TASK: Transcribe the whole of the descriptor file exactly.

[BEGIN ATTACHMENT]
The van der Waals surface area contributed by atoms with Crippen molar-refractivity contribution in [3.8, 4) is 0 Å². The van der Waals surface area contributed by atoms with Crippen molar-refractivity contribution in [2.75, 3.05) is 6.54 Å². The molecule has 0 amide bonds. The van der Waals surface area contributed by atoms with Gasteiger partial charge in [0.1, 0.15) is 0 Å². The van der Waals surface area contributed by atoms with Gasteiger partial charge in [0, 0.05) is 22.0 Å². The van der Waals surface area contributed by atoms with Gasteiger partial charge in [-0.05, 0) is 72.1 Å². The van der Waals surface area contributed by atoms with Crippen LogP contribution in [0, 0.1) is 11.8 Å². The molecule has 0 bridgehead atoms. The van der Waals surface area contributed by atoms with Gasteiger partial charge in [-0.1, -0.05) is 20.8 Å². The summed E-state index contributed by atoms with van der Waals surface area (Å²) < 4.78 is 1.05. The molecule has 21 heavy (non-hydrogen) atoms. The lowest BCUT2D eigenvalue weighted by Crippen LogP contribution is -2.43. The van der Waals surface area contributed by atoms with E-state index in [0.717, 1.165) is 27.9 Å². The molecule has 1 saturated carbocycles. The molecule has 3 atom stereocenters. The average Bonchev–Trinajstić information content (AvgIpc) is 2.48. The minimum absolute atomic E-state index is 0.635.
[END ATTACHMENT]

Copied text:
The van der Waals surface area contributed by atoms with Crippen molar-refractivity contribution in [3.8, 4) is 0 Å². The van der Waals surface area contributed by atoms with Crippen molar-refractivity contribution in [2.75, 3.05) is 6.54 Å². The molecule has 0 amide bonds. The van der Waals surface area contributed by atoms with Gasteiger partial charge in [0.1, 0.15) is 0 Å². The van der Waals surface area contributed by atoms with Gasteiger partial charge in [0, 0.05) is 22.0 Å². The van der Waals surface area contributed by atoms with Gasteiger partial charge in [-0.05, 0) is 72.1 Å². The van der Waals surface area contributed by atoms with Crippen LogP contribution in [0, 0.1) is 11.8 Å². The molecule has 0 bridgehead atoms. The van der Waals surface area contributed by atoms with Gasteiger partial charge in [-0.1, -0.05) is 20.8 Å². The summed E-state index contributed by atoms with van der Waals surface area (Å²) < 4.78 is 1.05. The molecule has 21 heavy (non-hydrogen) atoms. The lowest BCUT2D eigenvalue weighted by Crippen LogP contribution is -2.43. The van der Waals surface area contributed by atoms with E-state index in [0.717, 1.165) is 27.9 Å². The molecule has 1 saturated carbocycles. The molecule has 3 atom stereocenters. The average Bonchev–Trinajstić information content (AvgIpc) is 2.48. The minimum absolute atomic E-state index is 0.635.